One specific way in which Rousseau’s views on the family were influential during the revolutionary period was his argument that mothers should nurse their own children, rather than sending them out to wet-nurses. This view was very popular among women especially as it was seen by many as reinstating women in society, granting them a form of authority, which stemmed from their ability to nurture future citizens.
Despite Rousseau's lack of arguments and his reliance on romantic notions of the mother-infant relationship, many French women writers, including Manon Roland, agreed with him that breastfeeding one’s own child was a moral duty.
But these women were not immune to the sort of difficulties that mothers often experience when they breastfeed. That included Manon. Her difficulties were only minor – an illness early on which meant she was too weak to produce milk – and seems to have been able to avoid depression.. But she had to employ the services of her nurse while she was ill and her husband was in Paris on business, and this bothered her:
We mustn’t pretend otherwise: she will have the child more often than I at first, especially during this unfortunate convalescence when I am deprived of my strength. She will have her smiles, also. And I, although I will no longer be in pain, will not be repaid by her first caresses for which I would forget anything. This is still making me cry – I cannot forgive my own weakness. My child will not know my breast, she will not throw herself upon it with this urgency, so touching for mothers: why has my milk gone?!”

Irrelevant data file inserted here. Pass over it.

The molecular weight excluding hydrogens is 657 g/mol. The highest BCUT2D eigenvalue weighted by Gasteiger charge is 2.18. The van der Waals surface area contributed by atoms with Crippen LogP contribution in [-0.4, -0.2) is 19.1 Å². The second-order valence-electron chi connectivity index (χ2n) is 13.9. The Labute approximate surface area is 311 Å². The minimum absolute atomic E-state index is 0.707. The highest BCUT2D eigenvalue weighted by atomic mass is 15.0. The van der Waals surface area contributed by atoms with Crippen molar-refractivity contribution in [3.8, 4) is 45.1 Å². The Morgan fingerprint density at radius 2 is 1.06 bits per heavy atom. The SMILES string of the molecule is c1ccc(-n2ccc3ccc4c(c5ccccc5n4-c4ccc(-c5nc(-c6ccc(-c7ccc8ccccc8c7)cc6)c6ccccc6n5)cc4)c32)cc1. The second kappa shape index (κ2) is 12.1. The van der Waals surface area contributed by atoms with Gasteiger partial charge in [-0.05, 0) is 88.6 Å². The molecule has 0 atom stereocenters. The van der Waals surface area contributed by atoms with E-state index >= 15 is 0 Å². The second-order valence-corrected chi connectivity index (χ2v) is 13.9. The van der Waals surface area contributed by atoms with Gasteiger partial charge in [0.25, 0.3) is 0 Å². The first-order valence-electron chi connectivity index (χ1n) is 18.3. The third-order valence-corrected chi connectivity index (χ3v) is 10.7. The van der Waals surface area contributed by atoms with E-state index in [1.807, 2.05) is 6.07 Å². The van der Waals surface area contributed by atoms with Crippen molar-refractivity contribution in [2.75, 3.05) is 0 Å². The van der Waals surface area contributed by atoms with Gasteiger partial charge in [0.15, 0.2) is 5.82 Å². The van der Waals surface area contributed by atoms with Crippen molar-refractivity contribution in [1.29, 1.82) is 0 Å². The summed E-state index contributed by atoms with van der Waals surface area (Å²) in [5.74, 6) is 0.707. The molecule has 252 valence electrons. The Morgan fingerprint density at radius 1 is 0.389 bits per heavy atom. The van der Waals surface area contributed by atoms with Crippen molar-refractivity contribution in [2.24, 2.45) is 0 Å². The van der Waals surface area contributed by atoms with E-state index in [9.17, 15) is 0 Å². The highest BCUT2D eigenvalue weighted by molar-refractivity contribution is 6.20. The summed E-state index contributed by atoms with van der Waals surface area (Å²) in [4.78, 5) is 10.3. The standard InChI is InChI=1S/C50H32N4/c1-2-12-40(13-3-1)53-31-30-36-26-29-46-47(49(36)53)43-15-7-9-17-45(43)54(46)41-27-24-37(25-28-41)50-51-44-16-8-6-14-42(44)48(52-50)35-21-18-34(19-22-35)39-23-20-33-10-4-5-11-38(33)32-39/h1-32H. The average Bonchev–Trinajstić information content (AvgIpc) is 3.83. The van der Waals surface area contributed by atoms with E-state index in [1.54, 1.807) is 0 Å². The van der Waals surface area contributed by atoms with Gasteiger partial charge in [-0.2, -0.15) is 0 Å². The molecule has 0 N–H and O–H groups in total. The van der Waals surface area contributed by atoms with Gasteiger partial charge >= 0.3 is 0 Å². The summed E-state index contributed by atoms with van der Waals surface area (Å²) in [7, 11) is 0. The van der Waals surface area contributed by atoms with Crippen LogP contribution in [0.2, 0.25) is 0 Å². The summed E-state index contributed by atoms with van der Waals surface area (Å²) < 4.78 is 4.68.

A few weeks later, Manon found a way of getting her milk back. She hired the services of a ‘femme à tirer’ a sort of lactation consultant, who came twice a day to massage her breasts and draw milk. Manon noted an improvement - a permanent drop of milk on the tip of her breasts – and hoped that the milk would soon thicken. In the end she succeeded in breastfeeding her daughter, keeping careful records of her growth, lest her milk was not rich enough.
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